Já são 37 PMs de Caxias de volta à prisão: G1/Globo reports that the Rio de Janeiro state military police troopers who were released last week, after being arrested in September on charges of getting pay-offs to leave the drug traffic alone, have been rearrested and ordered to report to the special detention center for police personnel (BEP).
Also of interest today on a related topic: An essay by Hélio Bicudo, in the legal affairs daily Ultima Instância, on the (utter lack of) efficacy of a 2002 reform designed to reduce police impunity in cases of summary executions.
In the regional headlines: The report of a UN inspector, generally critical of lack progress in this area, but highlighting some effective policy implementation here and there.
Let me just cut to the colorful details here.
Quando foram soltos na terça-feira (6), os 43 policiais comemoraram soltando fogos, atitude condenada pelo governador Sérgio Cabral. A corregedoria da Polícia Militar informou que as investigações sobre a incompatibilidade entre os salários do policiais e os carros de luxo utilizados na terça para deixar o BEP devem continuar até o início da semana do dia 12 de novembro.
When they were released on Tuesday (November 6), the 43 policemen celebrated by shooting off fireworks, an attitude condemned by the state government. The internal affairs division of the state military police reported that investigations into the apparent gap between the salary of the policemen who were released and the luxury cars they used on Tuesday to leave the detention facility are due to continue through November 12.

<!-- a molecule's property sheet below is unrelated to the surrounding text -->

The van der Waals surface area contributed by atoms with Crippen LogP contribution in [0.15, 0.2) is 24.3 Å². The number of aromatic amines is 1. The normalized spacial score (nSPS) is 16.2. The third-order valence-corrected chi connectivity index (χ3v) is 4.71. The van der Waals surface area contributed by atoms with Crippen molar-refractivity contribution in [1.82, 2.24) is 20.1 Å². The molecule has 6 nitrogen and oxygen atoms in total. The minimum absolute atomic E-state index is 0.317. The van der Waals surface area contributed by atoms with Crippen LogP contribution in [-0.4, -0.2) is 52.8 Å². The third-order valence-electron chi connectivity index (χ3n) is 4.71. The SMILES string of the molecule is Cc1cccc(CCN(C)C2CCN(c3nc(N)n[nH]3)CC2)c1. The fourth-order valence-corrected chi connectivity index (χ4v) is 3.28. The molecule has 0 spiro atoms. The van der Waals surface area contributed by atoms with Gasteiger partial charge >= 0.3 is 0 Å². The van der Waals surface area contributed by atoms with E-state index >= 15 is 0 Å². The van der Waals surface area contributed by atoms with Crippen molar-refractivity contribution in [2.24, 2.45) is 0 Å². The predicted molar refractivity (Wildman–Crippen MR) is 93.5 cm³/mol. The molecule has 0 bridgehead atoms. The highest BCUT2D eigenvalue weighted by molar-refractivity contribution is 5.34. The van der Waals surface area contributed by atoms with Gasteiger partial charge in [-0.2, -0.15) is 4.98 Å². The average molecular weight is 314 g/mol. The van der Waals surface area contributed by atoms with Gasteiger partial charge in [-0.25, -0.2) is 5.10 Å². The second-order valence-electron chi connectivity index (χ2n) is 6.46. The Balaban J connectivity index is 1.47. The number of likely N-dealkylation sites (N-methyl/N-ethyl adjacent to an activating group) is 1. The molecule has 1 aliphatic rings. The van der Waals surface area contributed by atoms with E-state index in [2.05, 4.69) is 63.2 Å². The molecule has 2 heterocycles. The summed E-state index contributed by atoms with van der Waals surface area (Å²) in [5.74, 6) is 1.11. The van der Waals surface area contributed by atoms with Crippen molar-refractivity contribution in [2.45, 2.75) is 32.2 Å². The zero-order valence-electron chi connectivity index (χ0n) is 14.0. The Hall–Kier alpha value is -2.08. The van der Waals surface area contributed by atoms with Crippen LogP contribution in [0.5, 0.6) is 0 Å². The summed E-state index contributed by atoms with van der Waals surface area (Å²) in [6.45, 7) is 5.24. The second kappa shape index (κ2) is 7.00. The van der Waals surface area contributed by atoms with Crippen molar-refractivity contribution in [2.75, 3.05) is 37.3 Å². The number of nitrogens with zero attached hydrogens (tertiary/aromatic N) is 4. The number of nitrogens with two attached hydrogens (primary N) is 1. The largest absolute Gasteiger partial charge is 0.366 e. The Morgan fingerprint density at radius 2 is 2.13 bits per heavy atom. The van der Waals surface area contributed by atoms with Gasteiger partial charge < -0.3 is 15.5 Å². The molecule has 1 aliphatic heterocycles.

A nova denúncia do Ministério Público discrimina o envolvimento de cada um dos 44 policiais militares e pede a prisão preventiva de todos.
The new charge brought by the state prosecutor details the involvement of each of the 44 troopers individually, and requests the preventive detention of all of them.
Addressing the technical objection that the judge who issued the release order had with the original complaint.
De acordo com a polícia, os militares, lotados no 15º BPM, recebiam até R$ 4 mil por semana para não reprimir o tráfico, para soltar criminosos presos e até avisar as quadrilhas sobre operações policiais que iriam acontecer em favelas da Baixada Fluminense.
Police say the military police troopers, all assigned to the 15th Battalion, received up to R$4,000 a week to not repress the traffic, to release criminals who had been arrested, and even to warn drug gangs of impending operations in the shantytowns of the Baixada Fluminense region.
I am going to stop reading the G1 news portal regularly, I think. It is pretty obvious that someone noticed they were doing real journalism over there and moved to put a stop to that sort of thing.
This item, for example, is played down to a whisper, while new developments in the “Madeleine” missing child case in Portugal — exclusive new photos of the room from which the blonde waif may have been taken! — are turned up to eleven.